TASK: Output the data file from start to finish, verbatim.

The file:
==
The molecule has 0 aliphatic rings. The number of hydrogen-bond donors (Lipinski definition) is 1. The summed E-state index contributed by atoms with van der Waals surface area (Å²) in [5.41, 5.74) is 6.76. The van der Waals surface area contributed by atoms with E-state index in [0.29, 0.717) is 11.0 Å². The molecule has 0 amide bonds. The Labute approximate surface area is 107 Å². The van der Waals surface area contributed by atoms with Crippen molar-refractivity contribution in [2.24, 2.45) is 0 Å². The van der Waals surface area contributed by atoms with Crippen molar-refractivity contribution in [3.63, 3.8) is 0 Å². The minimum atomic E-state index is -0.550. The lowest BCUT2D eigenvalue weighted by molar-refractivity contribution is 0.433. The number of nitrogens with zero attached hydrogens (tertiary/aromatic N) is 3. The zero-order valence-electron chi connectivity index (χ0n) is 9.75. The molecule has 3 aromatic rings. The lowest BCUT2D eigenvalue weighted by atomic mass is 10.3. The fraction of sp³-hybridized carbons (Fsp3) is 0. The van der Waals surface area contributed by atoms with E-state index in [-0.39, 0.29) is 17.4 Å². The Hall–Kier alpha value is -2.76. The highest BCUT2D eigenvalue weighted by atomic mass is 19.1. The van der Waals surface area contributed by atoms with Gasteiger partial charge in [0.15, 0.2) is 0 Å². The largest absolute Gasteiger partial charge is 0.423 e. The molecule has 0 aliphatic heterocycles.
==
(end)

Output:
The molecule has 0 aliphatic rings. The number of hydrogen-bond donors (Lipinski definition) is 1. The summed E-state index contributed by atoms with van der Waals surface area (Å²) in [5.41, 5.74) is 6.76. The van der Waals surface area contributed by atoms with E-state index in [0.29, 0.717) is 11.0 Å². The molecule has 0 amide bonds. The Labute approximate surface area is 107 Å². The van der Waals surface area contributed by atoms with Crippen molar-refractivity contribution in [2.24, 2.45) is 0 Å². The van der Waals surface area contributed by atoms with Crippen molar-refractivity contribution in [3.63, 3.8) is 0 Å². The minimum atomic E-state index is -0.550. The lowest BCUT2D eigenvalue weighted by molar-refractivity contribution is 0.433. The number of nitrogens with zero attached hydrogens (tertiary/aromatic N) is 3. The zero-order valence-electron chi connectivity index (χ0n) is 9.75. The molecule has 3 aromatic rings. The lowest BCUT2D eigenvalue weighted by atomic mass is 10.3. The fraction of sp³-hybridized carbons (Fsp3) is 0. The van der Waals surface area contributed by atoms with E-state index in [-0.39, 0.29) is 17.4 Å². The Hall–Kier alpha value is -2.76. The highest BCUT2D eigenvalue weighted by atomic mass is 19.1. The van der Waals surface area contributed by atoms with Gasteiger partial charge in [0.15, 0.2) is 0 Å². The largest absolute Gasteiger partial charge is 0.423 e. The molecule has 0 aliphatic heterocycles.